After the success of Jon Bernthal’s portrayal of the character in Daredevil Season 2, it was a shoo-in that The Punisher would be getting his own new comic series. Marvel has not put a slapdash creative team together to take on Frank Castle. Instead, they have invested in two great comic book artists. Becky Cloonan gets her first go at writing the ultra-violent world of The Punisher, whilst legendary artist Steve Dillon returns to one of his best-known works.
It’s a simple story. There aren’t too many layers, and it’s certainly not a story concerned with subtlety. Frank and the D.E.A are both independently looking to stop the drug operations of mercenary outfit Condor. Frank gets there first, with headstrong Agent Ortiz and more cautious Agent Henderson quick on his trail. There’s a secondary story about an old associate of Castle’s who is now a part of the Condor hierarchy, but there’s not much else in terms of intertwining tales. It’s mainly a platform for The Punisher to do what he does best whilst the D.E.A chase after him.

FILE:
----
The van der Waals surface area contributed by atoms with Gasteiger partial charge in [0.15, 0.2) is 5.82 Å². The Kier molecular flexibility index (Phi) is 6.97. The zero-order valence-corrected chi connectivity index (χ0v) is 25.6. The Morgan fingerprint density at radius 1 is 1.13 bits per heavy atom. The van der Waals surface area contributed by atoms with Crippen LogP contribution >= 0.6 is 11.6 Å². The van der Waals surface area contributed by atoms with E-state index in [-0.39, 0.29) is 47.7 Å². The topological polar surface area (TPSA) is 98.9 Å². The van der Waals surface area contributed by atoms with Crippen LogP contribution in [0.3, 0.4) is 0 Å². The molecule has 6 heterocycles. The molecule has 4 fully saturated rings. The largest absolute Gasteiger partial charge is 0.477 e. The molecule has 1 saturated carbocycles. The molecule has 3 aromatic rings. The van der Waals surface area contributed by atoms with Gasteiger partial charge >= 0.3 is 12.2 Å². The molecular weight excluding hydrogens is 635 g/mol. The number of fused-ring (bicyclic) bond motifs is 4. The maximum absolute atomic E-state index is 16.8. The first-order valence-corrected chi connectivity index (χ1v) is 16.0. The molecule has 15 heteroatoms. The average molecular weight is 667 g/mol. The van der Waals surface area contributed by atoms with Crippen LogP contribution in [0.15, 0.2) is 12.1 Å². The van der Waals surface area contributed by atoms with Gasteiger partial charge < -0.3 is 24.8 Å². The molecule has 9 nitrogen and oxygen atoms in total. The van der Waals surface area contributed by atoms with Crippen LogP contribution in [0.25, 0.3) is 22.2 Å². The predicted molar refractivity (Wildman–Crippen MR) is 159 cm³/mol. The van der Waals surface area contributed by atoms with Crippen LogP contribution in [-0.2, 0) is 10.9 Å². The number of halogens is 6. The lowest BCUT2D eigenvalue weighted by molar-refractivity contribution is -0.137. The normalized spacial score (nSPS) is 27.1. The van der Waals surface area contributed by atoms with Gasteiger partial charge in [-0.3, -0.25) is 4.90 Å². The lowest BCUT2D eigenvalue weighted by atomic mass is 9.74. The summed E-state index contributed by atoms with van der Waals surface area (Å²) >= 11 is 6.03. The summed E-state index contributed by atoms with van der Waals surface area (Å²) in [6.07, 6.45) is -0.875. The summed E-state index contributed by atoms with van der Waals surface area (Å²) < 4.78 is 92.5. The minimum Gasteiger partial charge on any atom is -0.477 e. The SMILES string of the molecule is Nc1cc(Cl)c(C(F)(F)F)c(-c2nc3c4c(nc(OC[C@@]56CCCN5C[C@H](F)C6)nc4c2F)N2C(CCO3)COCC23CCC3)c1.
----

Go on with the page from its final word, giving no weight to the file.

As the story progresses it does improve, but it never really blows you away. There are moments of brilliance but for the most part it’s generally good not great. The last few issues are the best as all the pieces fall into place, and we begin to get some answers and crawl towards the end-game (through a blaze of gunfire obviously).
Frank is a blank slate originally, not even speaking in the first issue. But we get a little more character with dips into his past. This takes place mainly in the sixth and final issue of the volume, but there’s also a moment when Frank interacts with a dreadfully-treated young girl, and for a brief second you see the life that Frank may have had before. A tough man opened up only by the innocence of a child is nothing new, but it’s still a lovely little addition by Cloonan.
The rest of the cast are generally one-note characters. The bad guys are just your generic terrible people. They’re there simply to be fodder for Frank and his brutal ways. The D.E.A fares little better. Agent Henderson is a bit of a nothing character. Ortiz on the other hand shows some progression, but her arc is telegraphed from the very beginning. The moment when she and Frank come face to face (and back to back) is one of the shining lights of this collection though.
The action does get a bit muddled a few times, but there are other moments when Steve Dillon does something a little different and creates some really stunning and unique visuals. A particular moment with a smoke bomb stands out.
Both Cloonan and Dillon really understand the character of The Punisher; that much is evident from the first issue. Thus, this was never going to be a bad comic. But there is little that pushes it past merely average. It’s a solid enough first volume.